"The man's had a grand total of like twelve hours of sleep in the last week and has pulled triple duty shifts on several of those days, so Admiral Barnett can either leave a message or request a call back."
"If you're not capable of relaying that then pipe him down here and I'll talk to him. Or tell him you're getting too much subspace interference and pull the plug, I don't really care. But pick one, or I'll see you get transferred back to Mr. Scott's phaser crew and out of Communications for good, am I clear?"
"Yes, sir! I mean ma'am! I mean – "
"Yes, ma'am! Bridge, out!"
"Lieutenant, remind me never to piss you off."
"Doctor, I believe that starship sailed years ago, but thank you. Think we should at least inspect those poor kids on the Bridge, Hikaru?"
"Damn straight. 'Night, Captain."
"Thisss a mutiny, is what it is. All 'f you, on report. Like now."
"Duly noted, sir. Pleasant dreams."
"If you can still talk you can move your feet, Jim, don't make us carry you. Come on, five more minutes and you can sleep for twenty-four hours if you want."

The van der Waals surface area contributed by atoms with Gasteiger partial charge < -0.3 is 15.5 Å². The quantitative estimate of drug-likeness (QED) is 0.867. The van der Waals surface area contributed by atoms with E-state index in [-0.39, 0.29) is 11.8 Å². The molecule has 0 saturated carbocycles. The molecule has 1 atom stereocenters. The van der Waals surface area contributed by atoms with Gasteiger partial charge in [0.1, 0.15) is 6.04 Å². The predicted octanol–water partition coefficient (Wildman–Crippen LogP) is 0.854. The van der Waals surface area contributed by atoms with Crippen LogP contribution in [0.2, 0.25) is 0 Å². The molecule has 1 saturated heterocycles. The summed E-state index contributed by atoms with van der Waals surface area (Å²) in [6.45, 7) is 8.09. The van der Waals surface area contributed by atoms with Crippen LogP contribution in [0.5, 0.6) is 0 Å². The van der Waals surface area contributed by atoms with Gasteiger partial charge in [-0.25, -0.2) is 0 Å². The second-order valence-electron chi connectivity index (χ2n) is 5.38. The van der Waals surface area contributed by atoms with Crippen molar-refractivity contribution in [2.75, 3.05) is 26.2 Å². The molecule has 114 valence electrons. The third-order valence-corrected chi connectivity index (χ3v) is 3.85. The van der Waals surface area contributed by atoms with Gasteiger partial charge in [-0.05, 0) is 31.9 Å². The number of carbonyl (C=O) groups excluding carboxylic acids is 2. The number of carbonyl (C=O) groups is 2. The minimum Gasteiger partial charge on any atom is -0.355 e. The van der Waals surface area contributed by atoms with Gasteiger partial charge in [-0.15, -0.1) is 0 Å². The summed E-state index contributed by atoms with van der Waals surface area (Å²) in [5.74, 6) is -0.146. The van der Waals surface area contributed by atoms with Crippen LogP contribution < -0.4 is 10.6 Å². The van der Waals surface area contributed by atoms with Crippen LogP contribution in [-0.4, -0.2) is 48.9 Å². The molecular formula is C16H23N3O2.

That sounds nice.
"I thought it might. In you get, Jim, come on. Deck Six."
He gives up trying to make sense of why the floor's moving so much, because everything's taken on a sort of hazy softness that's singing him to sleep where he stands. Leans. Whatever he's doing, the wall's cold.
"I need to run by Sickbay and grab that stim withdrawal treatment, you got him from here?"
"He starts snoring, just give him a good shake, it won't hurt anything."
He cracks one eye in a glare, but the doors have already closed and the lift is moving again. His stomach lurches along with it, and he hides his eyes in his arm again.